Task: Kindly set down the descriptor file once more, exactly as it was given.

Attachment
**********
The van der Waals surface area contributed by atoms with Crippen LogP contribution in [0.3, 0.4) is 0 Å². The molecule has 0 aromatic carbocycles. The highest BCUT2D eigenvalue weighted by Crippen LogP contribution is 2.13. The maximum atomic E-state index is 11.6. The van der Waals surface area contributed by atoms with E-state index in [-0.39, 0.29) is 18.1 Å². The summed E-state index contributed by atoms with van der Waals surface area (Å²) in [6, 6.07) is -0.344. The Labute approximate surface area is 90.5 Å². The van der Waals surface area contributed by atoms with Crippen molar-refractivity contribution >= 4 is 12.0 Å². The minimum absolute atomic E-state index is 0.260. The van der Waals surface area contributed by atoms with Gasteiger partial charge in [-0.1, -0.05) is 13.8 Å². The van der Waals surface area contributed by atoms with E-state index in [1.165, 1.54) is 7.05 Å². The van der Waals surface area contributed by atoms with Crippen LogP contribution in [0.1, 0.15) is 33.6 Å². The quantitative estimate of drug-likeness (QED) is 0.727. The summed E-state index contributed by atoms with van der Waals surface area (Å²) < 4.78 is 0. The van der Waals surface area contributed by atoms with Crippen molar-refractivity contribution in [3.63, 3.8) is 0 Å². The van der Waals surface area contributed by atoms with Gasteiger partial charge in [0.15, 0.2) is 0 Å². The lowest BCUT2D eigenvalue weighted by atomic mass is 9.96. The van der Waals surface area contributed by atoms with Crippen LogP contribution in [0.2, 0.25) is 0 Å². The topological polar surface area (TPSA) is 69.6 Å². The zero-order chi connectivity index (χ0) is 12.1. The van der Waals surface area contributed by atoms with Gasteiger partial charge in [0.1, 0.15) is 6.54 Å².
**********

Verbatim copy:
The van der Waals surface area contributed by atoms with Crippen LogP contribution in [0.3, 0.4) is 0 Å². The molecule has 0 aromatic carbocycles. The highest BCUT2D eigenvalue weighted by Crippen LogP contribution is 2.13. The maximum atomic E-state index is 11.6. The van der Waals surface area contributed by atoms with E-state index in [-0.39, 0.29) is 18.1 Å². The summed E-state index contributed by atoms with van der Waals surface area (Å²) in [6, 6.07) is -0.344. The Labute approximate surface area is 90.5 Å². The van der Waals surface area contributed by atoms with Crippen molar-refractivity contribution >= 4 is 12.0 Å². The minimum absolute atomic E-state index is 0.260. The van der Waals surface area contributed by atoms with Gasteiger partial charge in [-0.1, -0.05) is 13.8 Å². The van der Waals surface area contributed by atoms with E-state index in [1.165, 1.54) is 7.05 Å². The van der Waals surface area contributed by atoms with Crippen LogP contribution in [0.1, 0.15) is 33.6 Å². The quantitative estimate of drug-likeness (QED) is 0.727. The summed E-state index contributed by atoms with van der Waals surface area (Å²) < 4.78 is 0. The van der Waals surface area contributed by atoms with Crippen molar-refractivity contribution in [3.63, 3.8) is 0 Å². The van der Waals surface area contributed by atoms with Gasteiger partial charge in [0.15, 0.2) is 0 Å². The lowest BCUT2D eigenvalue weighted by atomic mass is 9.96. The van der Waals surface area contributed by atoms with Crippen LogP contribution in [0.2, 0.25) is 0 Å². The topological polar surface area (TPSA) is 69.6 Å². The zero-order chi connectivity index (χ0) is 12.1. The van der Waals surface area contributed by atoms with Gasteiger partial charge in [0.1, 0.15) is 6.54 Å².